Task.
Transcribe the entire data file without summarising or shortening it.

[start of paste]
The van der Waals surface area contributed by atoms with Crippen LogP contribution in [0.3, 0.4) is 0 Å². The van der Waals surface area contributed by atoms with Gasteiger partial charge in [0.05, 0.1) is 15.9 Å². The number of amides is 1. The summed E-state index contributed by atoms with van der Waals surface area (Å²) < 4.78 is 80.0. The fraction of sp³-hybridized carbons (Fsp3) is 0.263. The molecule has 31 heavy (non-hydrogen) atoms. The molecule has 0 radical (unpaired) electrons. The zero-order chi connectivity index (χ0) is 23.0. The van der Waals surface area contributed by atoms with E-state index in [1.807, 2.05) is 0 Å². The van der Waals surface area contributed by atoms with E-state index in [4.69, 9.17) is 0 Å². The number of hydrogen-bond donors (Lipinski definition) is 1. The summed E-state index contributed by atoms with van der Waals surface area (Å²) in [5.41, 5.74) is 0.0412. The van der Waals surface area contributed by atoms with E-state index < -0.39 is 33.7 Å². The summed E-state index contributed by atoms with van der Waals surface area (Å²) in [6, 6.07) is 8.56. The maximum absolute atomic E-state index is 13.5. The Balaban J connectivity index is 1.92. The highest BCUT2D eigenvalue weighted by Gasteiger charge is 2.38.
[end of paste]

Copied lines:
The van der Waals surface area contributed by atoms with Crippen LogP contribution in [0.3, 0.4) is 0 Å². The van der Waals surface area contributed by atoms with Gasteiger partial charge in [0.05, 0.1) is 15.9 Å². The number of amides is 1. The summed E-state index contributed by atoms with van der Waals surface area (Å²) < 4.78 is 80.0. The fraction of sp³-hybridized carbons (Fsp3) is 0.263. The molecule has 31 heavy (non-hydrogen) atoms. The molecule has 0 radical (unpaired) electrons. The zero-order chi connectivity index (χ0) is 23.0. The van der Waals surface area contributed by atoms with E-state index in [1.807, 2.05) is 0 Å². The van der Waals surface area contributed by atoms with E-state index in [4.69, 9.17) is 0 Å². The number of hydrogen-bond donors (Lipinski definition) is 1. The summed E-state index contributed by atoms with van der Waals surface area (Å²) in [5.41, 5.74) is 0.0412. The van der Waals surface area contributed by atoms with E-state index < -0.39 is 33.7 Å². The summed E-state index contributed by atoms with van der Waals surface area (Å²) in [6, 6.07) is 8.56. The maximum absolute atomic E-state index is 13.5. The Balaban J connectivity index is 1.92. The highest BCUT2D eigenvalue weighted by Gasteiger charge is 2.38.